Princess of Cambodia™ Barbie® Doll wears a slim silhouetted skirt that is fashioned from teal fabric that wraps around her, cinches at her waist, and drapes over her shoulder. The wrap, which features a golden geometric floral print, comes together in a vertical layer of pleats in front. A golden braided belt secures the wrap at her waist and features a golden buckle.She has long dark brown hair which cascades down from beneath her royal crown with faux sapphires and emeralds. Her outfit is accented by many golden elements including dangling earrings, an intricate armband, a braided golden sash, and golden shoes. For ages 3+.The doll's outfit does look very similar to the Apsara dancer's I saw yesterday. Even the head dress looks like the real thing. Check out the picture of Angkor Wat behind the princess.
Googling "Mattel in Cambodia" turned up this blog entry by Anne Elizabeth Moore, an author and activist in Cambodia:
I told them about Mattel, and we did some little bit of math: at the garment factories here, you can earn about $45 per month. An average doll, book, pet, clothing, and furniture starter set from American Girl Place [another doll made by Mattel] costs $1000. If you go without food, health care, and entertainment for two and a half years working in a garment factory here, under similar conditions as the workers have when producing Mattel products—6 days per week, eight hour days--but do not take any overtime, you will work for around two and a half years before you can save up enough money to buy the starter kit. And if you produce ten dolls per hour (I have no idea how many dolls one can produce in an hour, but let’s just say ten), in that same time period you will have produced nearly 2000 dolls.Anne Elizabeth does point out Mattel has no factories in Cambodia and this is just an example. Mattel's toys are made primarily in China and some in Indonesia (it shut its last American factory in 2002). Mattel is not the worst company to work for. According to this New York Times article:
“It is sadly,” ChanNy said after a long, long silence.
"In the 1990s, critics charged the company with running sweatshops in Asia. Now, independent analysts, and even watchdog groups, say Mattel may be the best role model for how to operate prudently in China....In 2007, Mattel recalled 18.2 million items from factories in China.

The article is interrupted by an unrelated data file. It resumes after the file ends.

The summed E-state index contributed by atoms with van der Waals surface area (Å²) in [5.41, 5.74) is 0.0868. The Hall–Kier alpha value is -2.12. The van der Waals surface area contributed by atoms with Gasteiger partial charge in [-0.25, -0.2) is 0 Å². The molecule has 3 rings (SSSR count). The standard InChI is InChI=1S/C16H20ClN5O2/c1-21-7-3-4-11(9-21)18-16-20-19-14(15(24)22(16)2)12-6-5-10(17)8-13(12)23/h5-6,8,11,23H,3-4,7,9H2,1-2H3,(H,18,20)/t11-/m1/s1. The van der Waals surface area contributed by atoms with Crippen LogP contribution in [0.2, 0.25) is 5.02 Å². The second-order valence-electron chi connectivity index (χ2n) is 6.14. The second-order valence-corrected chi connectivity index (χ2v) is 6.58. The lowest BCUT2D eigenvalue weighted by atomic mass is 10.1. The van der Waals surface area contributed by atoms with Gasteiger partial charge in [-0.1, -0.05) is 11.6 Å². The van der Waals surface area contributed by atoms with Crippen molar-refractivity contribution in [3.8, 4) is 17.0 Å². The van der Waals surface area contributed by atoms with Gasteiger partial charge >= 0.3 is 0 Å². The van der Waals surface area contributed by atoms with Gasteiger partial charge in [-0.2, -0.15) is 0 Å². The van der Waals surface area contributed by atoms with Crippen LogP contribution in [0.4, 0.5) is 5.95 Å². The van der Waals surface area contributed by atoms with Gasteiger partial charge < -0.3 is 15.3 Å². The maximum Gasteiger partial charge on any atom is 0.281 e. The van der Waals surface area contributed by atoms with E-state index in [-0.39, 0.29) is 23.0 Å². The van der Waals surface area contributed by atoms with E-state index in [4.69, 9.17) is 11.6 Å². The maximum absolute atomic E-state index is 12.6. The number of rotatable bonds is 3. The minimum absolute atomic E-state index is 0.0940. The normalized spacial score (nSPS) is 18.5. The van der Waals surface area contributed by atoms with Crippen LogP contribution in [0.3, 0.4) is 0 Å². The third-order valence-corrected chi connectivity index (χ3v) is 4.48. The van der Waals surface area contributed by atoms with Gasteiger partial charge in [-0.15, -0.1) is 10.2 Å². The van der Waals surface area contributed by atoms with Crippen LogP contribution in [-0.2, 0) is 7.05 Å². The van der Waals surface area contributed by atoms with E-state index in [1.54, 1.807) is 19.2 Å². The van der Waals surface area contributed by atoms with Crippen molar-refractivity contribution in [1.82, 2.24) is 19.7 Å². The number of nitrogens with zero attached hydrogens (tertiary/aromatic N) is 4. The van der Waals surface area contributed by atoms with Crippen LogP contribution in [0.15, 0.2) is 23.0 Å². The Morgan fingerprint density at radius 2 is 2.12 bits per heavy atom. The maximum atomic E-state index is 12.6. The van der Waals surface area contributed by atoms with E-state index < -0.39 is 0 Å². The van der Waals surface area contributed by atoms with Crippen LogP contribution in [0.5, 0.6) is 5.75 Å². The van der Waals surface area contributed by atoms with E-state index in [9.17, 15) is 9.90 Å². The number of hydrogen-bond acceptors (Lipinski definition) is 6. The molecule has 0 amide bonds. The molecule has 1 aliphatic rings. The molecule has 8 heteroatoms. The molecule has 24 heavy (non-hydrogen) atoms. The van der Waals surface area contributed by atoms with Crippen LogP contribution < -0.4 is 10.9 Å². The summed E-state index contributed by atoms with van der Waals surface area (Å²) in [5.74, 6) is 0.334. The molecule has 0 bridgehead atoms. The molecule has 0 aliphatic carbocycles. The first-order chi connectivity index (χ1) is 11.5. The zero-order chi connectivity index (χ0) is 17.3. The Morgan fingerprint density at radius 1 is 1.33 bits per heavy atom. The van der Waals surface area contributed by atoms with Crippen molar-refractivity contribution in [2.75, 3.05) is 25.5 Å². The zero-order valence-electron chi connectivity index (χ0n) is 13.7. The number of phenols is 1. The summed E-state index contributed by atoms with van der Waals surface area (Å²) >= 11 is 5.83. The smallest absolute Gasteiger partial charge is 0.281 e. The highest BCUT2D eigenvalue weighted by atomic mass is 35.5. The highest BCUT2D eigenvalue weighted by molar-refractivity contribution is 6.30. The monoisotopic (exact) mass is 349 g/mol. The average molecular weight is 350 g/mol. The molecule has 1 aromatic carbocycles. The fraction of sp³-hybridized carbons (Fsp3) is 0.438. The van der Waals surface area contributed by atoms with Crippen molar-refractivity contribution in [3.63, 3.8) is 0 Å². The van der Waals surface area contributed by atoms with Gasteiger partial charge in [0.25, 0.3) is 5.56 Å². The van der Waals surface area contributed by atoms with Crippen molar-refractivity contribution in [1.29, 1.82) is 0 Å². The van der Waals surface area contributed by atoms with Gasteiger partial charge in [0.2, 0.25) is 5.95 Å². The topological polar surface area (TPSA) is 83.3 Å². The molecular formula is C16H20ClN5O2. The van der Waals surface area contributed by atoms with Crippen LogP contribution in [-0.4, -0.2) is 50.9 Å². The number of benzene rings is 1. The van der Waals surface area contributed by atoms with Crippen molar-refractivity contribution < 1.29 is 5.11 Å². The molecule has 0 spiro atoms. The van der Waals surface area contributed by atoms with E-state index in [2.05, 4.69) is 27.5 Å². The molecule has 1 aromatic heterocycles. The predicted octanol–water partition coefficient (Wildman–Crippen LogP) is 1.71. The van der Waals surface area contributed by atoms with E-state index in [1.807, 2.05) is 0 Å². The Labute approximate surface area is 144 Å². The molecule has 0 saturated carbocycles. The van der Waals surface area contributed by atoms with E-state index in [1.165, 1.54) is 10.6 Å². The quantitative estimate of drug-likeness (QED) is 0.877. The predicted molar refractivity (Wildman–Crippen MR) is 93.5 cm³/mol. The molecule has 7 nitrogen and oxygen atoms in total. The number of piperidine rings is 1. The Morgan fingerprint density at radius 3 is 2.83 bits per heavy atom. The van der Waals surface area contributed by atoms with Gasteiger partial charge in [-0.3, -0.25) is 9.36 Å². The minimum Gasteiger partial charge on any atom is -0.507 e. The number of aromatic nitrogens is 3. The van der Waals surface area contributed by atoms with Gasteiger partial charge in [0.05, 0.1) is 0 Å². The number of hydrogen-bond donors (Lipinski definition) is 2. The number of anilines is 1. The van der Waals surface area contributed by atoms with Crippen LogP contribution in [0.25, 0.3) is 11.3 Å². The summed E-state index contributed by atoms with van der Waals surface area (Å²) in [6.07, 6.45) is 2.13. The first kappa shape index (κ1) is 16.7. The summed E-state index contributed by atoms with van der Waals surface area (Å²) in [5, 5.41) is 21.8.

"Mattel was one of only two major toy makers that agreed to allow a reporter for The New York Times to visit one of its factories in China — or even to put an executive on the phone to discuss the issue of Chinese product safety. Hasbro, LeapFrog and Zizzle — the maker of Pirates of the Caribbean toys, among others — all declined requests. Lego does not manufacture in China, but it declined a request to visit factories elsewhere. Aside from Mattel, only MEGA Brands of Canada said it would permit a visit."
Cheung Shu-hung, a Hong Kong businessman in his 50s and co-owner of the Lee Der Toy Company, which had made a number of toys for Mattel, committed suicide by hanging himself at one of his company's factories, after paying salaries due to all employees and sending them home. The factory had been producing toys to Mattel for more than 10 years without any bad records before this incident bankrupted it.
This reminds me of an Englishman who told me he had built a factory after getting a contract to supply to one of UK's biggest supermarket chains. Two years later, the supermarket chain found a cheaper supplier, so the poor guy was stuck with a big factory with no orders. He had not yet recoup the investment of the the factory.
It's not a good idea to rely on a couple of big clients for business. I'd rather Bloom supplied to dozens of smaller outfits, even though it takes more effort (forget the 80-20 rule) and build good relations with them, thereby spreading our risk.